Fachbereich Veterinärmedizin



    Faecal Cyathostomin Egg Count distribution and efficacy of anthelmintics against cyathostomins in Italy:
    a matter of geography? (2009)

    Zeitschriftenartikel / wissenschaftlicher Beitrag
    Milillo, Piermarino
    Boeckh, Albert
    Cobb, Rami
    Otranto, Domenico
    Lia, Riccardo P
    Perrucci, Stefania
    di Regalbono, Antonio Frangipane
    Beraldo, Paola
    von Samson-Himmelstjerna, Georg (WE 13)
    Demeler, Janina (WE 13)
    Bartolini, Roberto
    Traversa, Donato
    Parasites & Vectors; 2(Suppl. 2) — S. S4
    ISSN: 1756-3305
    DOI: 10.1186/1756-3305-2-S2-S4
    Pubmed: 19778465
    Institut für Parasitologie und Tropenveterinärmedizin

    Robert-von-Ostertag-Str. 7-13
    Gebäude 35, 22, 23
    14163 Berlin
    +49 30 838 62310

    Abstract / Zusammenfassung

    In the framework of a trial carried out in 2008 in Europe to evaluate the efficacy of major parasiticides against horse cyathostomins, pre- and/or post-treatment Faecal Egg Counts (FEC) were evaluated in a total of 84 yards and 2105 horses from nine different regions from the South, the Center, the North-Center and North-East of Italy. Specifically, on the basis of FECs of the horses present in each property, 60 out of the 84 yards were enrolled for a Faecal Egg Count Reduction Test (FECRT) using fenbendazole, pyrantel, ivermectin and moxidectin.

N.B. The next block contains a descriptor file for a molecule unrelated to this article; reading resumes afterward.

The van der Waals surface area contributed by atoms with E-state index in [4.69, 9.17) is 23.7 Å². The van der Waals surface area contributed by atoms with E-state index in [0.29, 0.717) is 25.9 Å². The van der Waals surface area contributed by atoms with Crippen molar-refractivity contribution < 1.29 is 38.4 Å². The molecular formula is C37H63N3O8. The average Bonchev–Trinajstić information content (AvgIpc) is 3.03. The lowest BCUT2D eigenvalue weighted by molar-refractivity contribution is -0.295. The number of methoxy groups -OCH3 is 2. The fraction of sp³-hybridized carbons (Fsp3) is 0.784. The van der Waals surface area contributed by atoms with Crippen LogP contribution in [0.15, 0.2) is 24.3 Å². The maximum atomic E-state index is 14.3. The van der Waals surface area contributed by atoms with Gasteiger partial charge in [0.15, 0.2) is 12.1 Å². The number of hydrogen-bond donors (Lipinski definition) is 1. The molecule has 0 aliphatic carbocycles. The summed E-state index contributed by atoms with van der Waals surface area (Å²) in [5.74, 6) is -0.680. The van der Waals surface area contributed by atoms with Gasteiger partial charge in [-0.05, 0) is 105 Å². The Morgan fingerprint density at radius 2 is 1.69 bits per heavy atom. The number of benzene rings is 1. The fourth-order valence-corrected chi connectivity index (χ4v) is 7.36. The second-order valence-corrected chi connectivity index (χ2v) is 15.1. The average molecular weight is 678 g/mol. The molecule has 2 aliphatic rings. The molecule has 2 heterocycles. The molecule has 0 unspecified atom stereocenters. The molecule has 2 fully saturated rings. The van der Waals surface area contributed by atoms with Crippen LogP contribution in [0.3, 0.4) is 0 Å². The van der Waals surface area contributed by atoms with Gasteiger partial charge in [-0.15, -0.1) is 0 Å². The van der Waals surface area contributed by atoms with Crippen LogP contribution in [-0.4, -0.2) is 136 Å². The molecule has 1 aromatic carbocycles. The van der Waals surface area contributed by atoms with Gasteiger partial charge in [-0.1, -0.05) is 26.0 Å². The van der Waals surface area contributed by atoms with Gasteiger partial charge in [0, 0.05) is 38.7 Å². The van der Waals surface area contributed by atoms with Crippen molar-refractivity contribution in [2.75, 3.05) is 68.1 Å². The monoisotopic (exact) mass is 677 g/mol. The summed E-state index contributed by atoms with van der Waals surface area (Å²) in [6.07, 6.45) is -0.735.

Of the 1646 horses bred in the 60 recruited yards, 416 animals had a FEC between 50 and 150 Eggs Per Gram (EPG) of faeces and 694 a FEC >150 EPG (i.e. with total of 1110 positive animals). Of the 1110 positive animals, those with the highest FECs (i.e. 988) were included in the FECRT. The FECRT for four anthelmintic compounds showed remarkable differences in terms of prevalence of reduced and equivocal efficacy against cyathostomins in the different areas of Italy. Administration of fenbendazole and pyrantel resulted in resistance present or suspected in about half of the yards examined while resistance to ivermectin was found in one yard from central Italy and suspected resistance was detected in three more yards, one in each the North, the Center and the South. Treatment with moxidectin was 100% effective in all yards examined.

    Cyathostomin populations in the South and the Center of Italy were more susceptible to fenbendazole and pyrantel than the populations present in the Center-North and North-Eastern areas of Italy. Fenbendazole and/or pyrantel were ineffective in almost all properties from the North of Italy. The reasons for such a difference among the Italian regions in terms of FECs and efficacy of antiparasitic drugs are discussed, together with the role that veterinarians, and horse owners and managers should have for effective worm control programs in this country.